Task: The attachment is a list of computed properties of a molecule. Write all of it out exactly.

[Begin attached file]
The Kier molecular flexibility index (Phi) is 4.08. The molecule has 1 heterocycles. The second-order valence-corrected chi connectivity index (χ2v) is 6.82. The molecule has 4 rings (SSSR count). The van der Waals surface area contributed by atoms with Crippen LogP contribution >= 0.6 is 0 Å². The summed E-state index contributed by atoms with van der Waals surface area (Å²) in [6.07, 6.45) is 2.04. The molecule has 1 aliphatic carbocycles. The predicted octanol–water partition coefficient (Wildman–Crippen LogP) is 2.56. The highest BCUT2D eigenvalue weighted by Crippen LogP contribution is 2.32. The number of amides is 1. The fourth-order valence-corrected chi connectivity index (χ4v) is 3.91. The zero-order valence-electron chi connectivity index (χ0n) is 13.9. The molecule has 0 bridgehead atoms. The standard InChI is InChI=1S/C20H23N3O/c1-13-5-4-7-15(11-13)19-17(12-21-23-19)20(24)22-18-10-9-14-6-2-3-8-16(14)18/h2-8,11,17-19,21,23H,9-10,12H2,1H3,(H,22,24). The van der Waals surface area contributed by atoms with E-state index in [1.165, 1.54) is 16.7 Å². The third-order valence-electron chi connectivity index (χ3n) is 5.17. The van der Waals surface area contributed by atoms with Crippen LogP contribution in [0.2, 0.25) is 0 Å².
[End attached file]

The Kier molecular flexibility index (Phi) is 4.08. The molecule has 1 heterocycles. The second-order valence-corrected chi connectivity index (χ2v) is 6.82. The molecule has 4 rings (SSSR count). The van der Waals surface area contributed by atoms with Crippen LogP contribution >= 0.6 is 0 Å². The summed E-state index contributed by atoms with van der Waals surface area (Å²) in [6.07, 6.45) is 2.04. The molecule has 1 aliphatic carbocycles. The predicted octanol–water partition coefficient (Wildman–Crippen LogP) is 2.56. The highest BCUT2D eigenvalue weighted by Crippen LogP contribution is 2.32. The number of amides is 1. The fourth-order valence-corrected chi connectivity index (χ4v) is 3.91. The zero-order valence-electron chi connectivity index (χ0n) is 13.9. The molecule has 0 bridgehead atoms. The standard InChI is InChI=1S/C20H23N3O/c1-13-5-4-7-15(11-13)19-17(12-21-23-19)20(24)22-18-10-9-14-6-2-3-8-16(14)18/h2-8,11,17-19,21,23H,9-10,12H2,1H3,(H,22,24). The van der Waals surface area contributed by atoms with E-state index in [1.165, 1.54) is 16.7 Å². The third-order valence-electron chi connectivity index (χ3n) is 5.17. The van der Waals surface area contributed by atoms with Crippen LogP contribution in [0.2, 0.25) is 0 Å².